Drug overdose survivors more likely to die of subsequent overdose: study
British Columbia researchers have determined a straightforward method for health-care professionals to effectively identify people at a heightened risk of dying from a future drug overdose.
Geordon Omand, The Canadian Press
Published Thursday, May 19, 2016 10:21AM EDT
VANCOUVER -- British Columbia researchers have determined a straightforward method for health-care professionals to effectively identify people at a heightened risk of dying from a future drug overdose.
Scientists at the B.C. Centre for Excellence in HIV-AIDS revealed those who have recently survived a non-fatal overdose are more likely to die from a subsequent overdose.
The study's senior author, Dr. Kanna Hayashi, described the research as the first of its kind because it found the risk of death from an overdose increases significantly with each non-fatal overdose experienced.
"(This) shows that there are some people who could be in a unique position to easily identify people who are most at risk of fatal overdose," Hayashi said.
"Someone like a front-line health-care worker, or social worker, who may be interacting or managing people who have overdosed, can have a really important opportunity to provide intensive overdose-prevention interventions."
The study was released five weeks after B.C. declared a state of emergency in response to a surge in drug-related overdose deaths across the province.
There have been more than 250 overdose deaths across the province in 2016.
The emergency declaration allows medical workers to collect more robust real-time data about overdoses, which provides provincial officials with important information to better target intervention measures.
Dr. Seonaid Nolan is an addictions specialist with the research centre and she described the study as especially timely given the government's emergency measures.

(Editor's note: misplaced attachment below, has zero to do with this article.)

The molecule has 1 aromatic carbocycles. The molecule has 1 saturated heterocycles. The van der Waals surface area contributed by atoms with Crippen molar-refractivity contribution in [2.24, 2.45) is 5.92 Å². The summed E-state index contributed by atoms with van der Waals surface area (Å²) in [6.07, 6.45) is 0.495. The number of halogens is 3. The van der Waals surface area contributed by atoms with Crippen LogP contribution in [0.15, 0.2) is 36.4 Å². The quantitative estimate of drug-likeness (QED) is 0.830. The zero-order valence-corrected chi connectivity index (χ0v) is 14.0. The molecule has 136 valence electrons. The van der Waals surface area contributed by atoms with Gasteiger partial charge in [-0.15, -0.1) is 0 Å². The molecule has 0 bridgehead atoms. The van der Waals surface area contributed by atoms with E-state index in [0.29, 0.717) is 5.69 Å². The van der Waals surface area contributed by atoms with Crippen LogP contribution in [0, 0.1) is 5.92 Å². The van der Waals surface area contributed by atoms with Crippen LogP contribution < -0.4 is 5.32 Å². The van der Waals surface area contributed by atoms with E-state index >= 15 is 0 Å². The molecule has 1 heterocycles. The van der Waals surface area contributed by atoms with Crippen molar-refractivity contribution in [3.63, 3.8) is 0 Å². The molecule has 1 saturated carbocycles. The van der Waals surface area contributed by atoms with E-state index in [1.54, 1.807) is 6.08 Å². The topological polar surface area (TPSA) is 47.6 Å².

"The primary, take-home message from the study itself is that we now know that the simple screening of patients can really lead to the identification of people who are at really high risk for dying from a potential drug overdose," Nolan said.
This research will also likely help inform Canada's pending overdose prevention strategy, she added.
While the study's conclusion may appear intuitive, having clear and quantitative data lays the groundwork to establish what is known and allows doctors to communicate with their patients about the risk of continued drug use.
"It can often be a very motivating factor for patients to reflect on their drug-use patterns and motivate them to actually seek addiction treatment," she said.
The study highlights the effectiveness of a single screening question from front-line health-care workers in identifying a significant risk factor for an overdose fatality and address it, Nolan said.
More research is needed to better understand what intervention methods are the most effective, Hayashi said.
So far, some of the approaches used are dispensing the drug naloxone, which can reverse the effects of an overdose, and providing overdose-prevention counselling.
The Centre for Excellence is located in Vancouver and is Canada's largest HIV-AIDS research, treatment and education facility.